Loveland's Independent News Source
Unlikely Bedfellows Fight Madwire
Business Subsidy
Mayor reacts to phony email critics say he knows the true author, who is also the
Mayor's friend, longtime political supporter and competitor of Madwire
Loveland - August 5, 2012  (Corrections made August 6 in blue)

Last month Loveland's City Council gave staff the go-ahead to prepare a
$300,000 subsidy package for Loveland company
Madwire Media Cos., an
internet marketing company, to move into the old Agilent campus on south Taft
Ave. in Loveland called the Rocky Mountain Center for Innovation and

City officials expressed fear the company's owner, Joe Kellogg, would make
good on threats to expand in San Antonio, Texas with new employees.  The
council's action wasn't a formal approval only direction to staff to prepare the
incentive package and formal agreements that the council can later consider
and vote on to approve or deny Madwire's request.

In 2011, the City of Loveland fast-tracked permitting for the same company to
leave its previous location at 504 W. Eisenhower Blvd. to a building next door.  
At that time, Kellogg told the city he was moving to Windsor if he couldn't find
adequate space for his 75 employees.  Commercial landlord Steve McMillan
who is also an architect and principal of Fountainhead Designs, accommodated
Kellogg's request by rapidly constructing a larger building next to their
previous location (just off Eisenhower) which includes a gym and other "new
media" employee acutraments not common in Loveland commercial buildings.  
According to several sources, McMillan now says Madwire has 3 1/2 years left
on their current lease so are not in a position to leave.

Founded in 2009, Madwire Media Cos. is a homegrown success story for
Loveland.  However, the company's mid-July request of $300,000 in subsidies
from the City of Loveland as a condition to continue growing in Loveland has
earned it an unusual group of detractors.

Longtime promoter of both the Rocky Mountain Center for Innovation and
Technology and the city's subsidy to grow jobs program, Mayor Cecil Gutierrez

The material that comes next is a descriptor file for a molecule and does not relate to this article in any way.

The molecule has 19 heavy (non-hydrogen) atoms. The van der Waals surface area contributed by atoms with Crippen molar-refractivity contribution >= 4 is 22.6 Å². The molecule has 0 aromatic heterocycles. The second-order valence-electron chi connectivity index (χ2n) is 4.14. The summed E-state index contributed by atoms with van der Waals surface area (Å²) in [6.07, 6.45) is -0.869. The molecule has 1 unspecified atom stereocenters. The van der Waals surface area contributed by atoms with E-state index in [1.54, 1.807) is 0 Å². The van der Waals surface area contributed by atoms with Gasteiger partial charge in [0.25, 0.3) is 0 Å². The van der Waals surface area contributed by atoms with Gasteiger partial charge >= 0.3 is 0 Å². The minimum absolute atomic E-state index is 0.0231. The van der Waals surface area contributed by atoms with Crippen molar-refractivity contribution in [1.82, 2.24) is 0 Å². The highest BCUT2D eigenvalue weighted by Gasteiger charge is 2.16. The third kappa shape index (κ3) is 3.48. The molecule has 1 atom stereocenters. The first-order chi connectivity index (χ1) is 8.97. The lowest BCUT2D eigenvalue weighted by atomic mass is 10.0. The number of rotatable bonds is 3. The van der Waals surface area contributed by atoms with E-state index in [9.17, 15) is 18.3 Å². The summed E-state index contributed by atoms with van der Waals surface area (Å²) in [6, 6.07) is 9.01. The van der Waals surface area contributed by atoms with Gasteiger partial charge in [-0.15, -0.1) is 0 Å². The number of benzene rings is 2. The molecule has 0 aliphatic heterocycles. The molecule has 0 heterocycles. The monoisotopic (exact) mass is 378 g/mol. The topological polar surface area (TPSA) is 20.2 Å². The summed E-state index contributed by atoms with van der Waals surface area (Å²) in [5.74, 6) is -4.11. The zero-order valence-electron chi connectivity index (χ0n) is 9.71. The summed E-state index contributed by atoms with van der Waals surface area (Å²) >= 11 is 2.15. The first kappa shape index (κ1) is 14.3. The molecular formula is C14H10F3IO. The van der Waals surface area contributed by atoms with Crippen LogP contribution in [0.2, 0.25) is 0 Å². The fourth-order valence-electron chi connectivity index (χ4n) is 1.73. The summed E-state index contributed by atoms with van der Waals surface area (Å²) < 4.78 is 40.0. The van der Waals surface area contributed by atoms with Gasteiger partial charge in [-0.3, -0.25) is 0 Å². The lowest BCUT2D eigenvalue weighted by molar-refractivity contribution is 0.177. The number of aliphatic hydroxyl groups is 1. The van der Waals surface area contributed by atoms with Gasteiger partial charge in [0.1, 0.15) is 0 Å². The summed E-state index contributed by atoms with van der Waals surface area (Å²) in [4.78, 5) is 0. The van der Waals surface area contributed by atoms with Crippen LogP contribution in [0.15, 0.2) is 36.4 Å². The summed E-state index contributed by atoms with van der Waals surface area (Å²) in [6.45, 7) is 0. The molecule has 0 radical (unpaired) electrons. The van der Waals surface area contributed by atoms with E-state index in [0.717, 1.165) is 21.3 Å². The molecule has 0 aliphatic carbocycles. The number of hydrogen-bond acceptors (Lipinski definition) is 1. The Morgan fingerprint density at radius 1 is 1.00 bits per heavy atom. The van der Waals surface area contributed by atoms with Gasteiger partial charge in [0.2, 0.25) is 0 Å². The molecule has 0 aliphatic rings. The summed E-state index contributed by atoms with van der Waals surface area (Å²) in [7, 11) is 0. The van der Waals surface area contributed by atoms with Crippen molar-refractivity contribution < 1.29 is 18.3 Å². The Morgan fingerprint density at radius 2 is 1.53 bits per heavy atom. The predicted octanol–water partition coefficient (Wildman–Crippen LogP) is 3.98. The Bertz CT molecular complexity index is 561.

is working the back halls of city hall now to kill the deal.   

Mayor Gutierrez's tactics and accusations have lead Madwire to reconsider
their request of the city or even staying in Loveland according to senior level
city staff.

Unlikely Bedfellows

Loveland's Liberty Watch (during a Loveland 912 Project meeting) voiced  
opposition to the proposed subsidy for Madwire.  Those defending the
proposed $300,000 incentive to grow in Loveland explain Madwire has
outgrown their current location so the decision is between locating new
employees in
Austin, Texas or Loveland's Rocky Mountain Center for
Innovation and Technology, the only building in Loveland that Madwire says is
large enough to house their rapidly growing company.

Loveland's Liberty Watch has taken a similar position on previous incentives
for companies saying local government should not "pick winners and losers" by
giving some companies an advantage over others.  Ironically, Mayor Gutierrez
appears to agree with
Liberty Watch but not for any philosophical reasons.  
Instead, the "losers" appear to be business competitors of Madwire who are
also longtime political allies of Mayor Gutierrez.

Are Politics Behind Gutierrez's opposition?

Longtime Gutierrez backers Frederick J. Richart and Maryjo Faith Morgan are
reported to be incensed by the city's proposed incentive for Madwire and
working quietly to undermine the deal.  Together they own
Fred's Used
Websites of Loveland and are reported to be regular critics of their successful
competitor Madwire and owner Joe Kellogg's business tactics.  In addition, the
couple advertises the services of John Metcalf and Lori Evans for graphic
design work on their website.  Metcalf designed the city's "Loveland Everything
You Love" logo and are regulars at local political events.